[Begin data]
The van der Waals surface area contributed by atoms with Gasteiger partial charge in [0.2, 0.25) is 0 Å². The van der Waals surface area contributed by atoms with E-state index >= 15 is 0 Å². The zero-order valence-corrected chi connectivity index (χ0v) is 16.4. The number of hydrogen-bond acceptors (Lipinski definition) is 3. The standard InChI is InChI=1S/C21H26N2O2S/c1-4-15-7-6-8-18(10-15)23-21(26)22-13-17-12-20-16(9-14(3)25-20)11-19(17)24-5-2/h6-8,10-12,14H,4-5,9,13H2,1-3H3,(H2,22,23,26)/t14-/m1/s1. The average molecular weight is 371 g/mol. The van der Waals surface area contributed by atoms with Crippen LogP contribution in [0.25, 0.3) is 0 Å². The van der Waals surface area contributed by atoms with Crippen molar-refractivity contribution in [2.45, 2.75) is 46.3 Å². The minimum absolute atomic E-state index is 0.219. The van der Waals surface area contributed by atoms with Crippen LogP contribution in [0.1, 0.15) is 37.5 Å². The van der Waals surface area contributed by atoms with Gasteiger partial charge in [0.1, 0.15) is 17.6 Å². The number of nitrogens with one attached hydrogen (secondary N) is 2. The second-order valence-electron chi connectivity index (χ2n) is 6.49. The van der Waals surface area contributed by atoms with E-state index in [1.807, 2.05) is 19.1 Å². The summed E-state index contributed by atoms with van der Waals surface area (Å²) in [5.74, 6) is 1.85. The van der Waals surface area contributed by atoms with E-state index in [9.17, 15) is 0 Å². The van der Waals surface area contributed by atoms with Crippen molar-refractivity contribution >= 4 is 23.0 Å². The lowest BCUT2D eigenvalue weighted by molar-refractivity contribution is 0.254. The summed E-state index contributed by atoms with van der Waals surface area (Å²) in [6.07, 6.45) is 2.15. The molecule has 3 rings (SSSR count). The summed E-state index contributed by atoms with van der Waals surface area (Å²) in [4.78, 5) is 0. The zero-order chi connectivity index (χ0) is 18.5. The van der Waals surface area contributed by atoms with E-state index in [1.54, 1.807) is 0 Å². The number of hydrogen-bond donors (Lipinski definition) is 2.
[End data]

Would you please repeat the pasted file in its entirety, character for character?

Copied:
The van der Waals surface area contributed by atoms with Gasteiger partial charge in [0.2, 0.25) is 0 Å². The van der Waals surface area contributed by atoms with E-state index >= 15 is 0 Å². The zero-order valence-corrected chi connectivity index (χ0v) is 16.4. The number of hydrogen-bond acceptors (Lipinski definition) is 3. The standard InChI is InChI=1S/C21H26N2O2S/c1-4-15-7-6-8-18(10-15)23-21(26)22-13-17-12-20-16(9-14(3)25-20)11-19(17)24-5-2/h6-8,10-12,14H,4-5,9,13H2,1-3H3,(H2,22,23,26)/t14-/m1/s1. The average molecular weight is 371 g/mol. The van der Waals surface area contributed by atoms with Crippen LogP contribution in [0.25, 0.3) is 0 Å². The van der Waals surface area contributed by atoms with Crippen molar-refractivity contribution in [2.45, 2.75) is 46.3 Å². The minimum absolute atomic E-state index is 0.219. The van der Waals surface area contributed by atoms with Crippen LogP contribution in [0.1, 0.15) is 37.5 Å². The van der Waals surface area contributed by atoms with Gasteiger partial charge in [0.1, 0.15) is 17.6 Å². The number of nitrogens with one attached hydrogen (secondary N) is 2. The second-order valence-electron chi connectivity index (χ2n) is 6.49. The van der Waals surface area contributed by atoms with E-state index in [1.807, 2.05) is 19.1 Å². The summed E-state index contributed by atoms with van der Waals surface area (Å²) in [5.74, 6) is 1.85. The van der Waals surface area contributed by atoms with E-state index in [9.17, 15) is 0 Å². The van der Waals surface area contributed by atoms with Crippen molar-refractivity contribution >= 4 is 23.0 Å². The lowest BCUT2D eigenvalue weighted by molar-refractivity contribution is 0.254. The summed E-state index contributed by atoms with van der Waals surface area (Å²) in [6.07, 6.45) is 2.15. The molecule has 3 rings (SSSR count). The summed E-state index contributed by atoms with van der Waals surface area (Å²) in [4.78, 5) is 0. The zero-order chi connectivity index (χ0) is 18.5. The van der Waals surface area contributed by atoms with E-state index in [1.54, 1.807) is 0 Å². The number of hydrogen-bond donors (Lipinski definition) is 2.